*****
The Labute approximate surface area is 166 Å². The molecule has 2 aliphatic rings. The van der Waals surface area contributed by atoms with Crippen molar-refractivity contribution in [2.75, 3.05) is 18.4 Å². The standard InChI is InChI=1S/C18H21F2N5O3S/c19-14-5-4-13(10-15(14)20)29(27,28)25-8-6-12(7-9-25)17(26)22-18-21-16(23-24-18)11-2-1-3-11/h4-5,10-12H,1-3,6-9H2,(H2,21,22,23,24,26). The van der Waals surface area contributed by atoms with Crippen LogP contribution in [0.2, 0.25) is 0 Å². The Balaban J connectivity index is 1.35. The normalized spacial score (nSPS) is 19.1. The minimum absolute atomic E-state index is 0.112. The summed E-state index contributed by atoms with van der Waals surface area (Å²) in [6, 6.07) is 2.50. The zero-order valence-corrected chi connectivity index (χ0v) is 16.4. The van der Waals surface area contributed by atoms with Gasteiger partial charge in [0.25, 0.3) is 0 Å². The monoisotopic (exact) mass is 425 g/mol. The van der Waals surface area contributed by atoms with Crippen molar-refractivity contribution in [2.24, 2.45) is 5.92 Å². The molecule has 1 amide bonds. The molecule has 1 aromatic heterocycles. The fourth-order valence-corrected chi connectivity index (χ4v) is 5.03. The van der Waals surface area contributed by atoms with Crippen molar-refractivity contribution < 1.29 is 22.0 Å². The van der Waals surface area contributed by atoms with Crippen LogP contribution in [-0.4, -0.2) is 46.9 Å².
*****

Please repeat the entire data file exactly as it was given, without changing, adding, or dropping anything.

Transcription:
The Labute approximate surface area is 166 Å². The molecule has 2 aliphatic rings. The van der Waals surface area contributed by atoms with Crippen molar-refractivity contribution in [2.75, 3.05) is 18.4 Å². The standard InChI is InChI=1S/C18H21F2N5O3S/c19-14-5-4-13(10-15(14)20)29(27,28)25-8-6-12(7-9-25)17(26)22-18-21-16(23-24-18)11-2-1-3-11/h4-5,10-12H,1-3,6-9H2,(H2,21,22,23,24,26). The van der Waals surface area contributed by atoms with Crippen LogP contribution in [0.2, 0.25) is 0 Å². The Balaban J connectivity index is 1.35. The normalized spacial score (nSPS) is 19.1. The minimum absolute atomic E-state index is 0.112. The summed E-state index contributed by atoms with van der Waals surface area (Å²) in [6, 6.07) is 2.50. The zero-order valence-corrected chi connectivity index (χ0v) is 16.4. The van der Waals surface area contributed by atoms with Gasteiger partial charge in [0.25, 0.3) is 0 Å². The monoisotopic (exact) mass is 425 g/mol. The van der Waals surface area contributed by atoms with Crippen molar-refractivity contribution in [2.24, 2.45) is 5.92 Å². The molecule has 1 amide bonds. The molecule has 1 aromatic heterocycles. The fourth-order valence-corrected chi connectivity index (χ4v) is 5.03. The van der Waals surface area contributed by atoms with Crippen molar-refractivity contribution < 1.29 is 22.0 Å². The van der Waals surface area contributed by atoms with Crippen LogP contribution in [-0.4, -0.2) is 46.9 Å².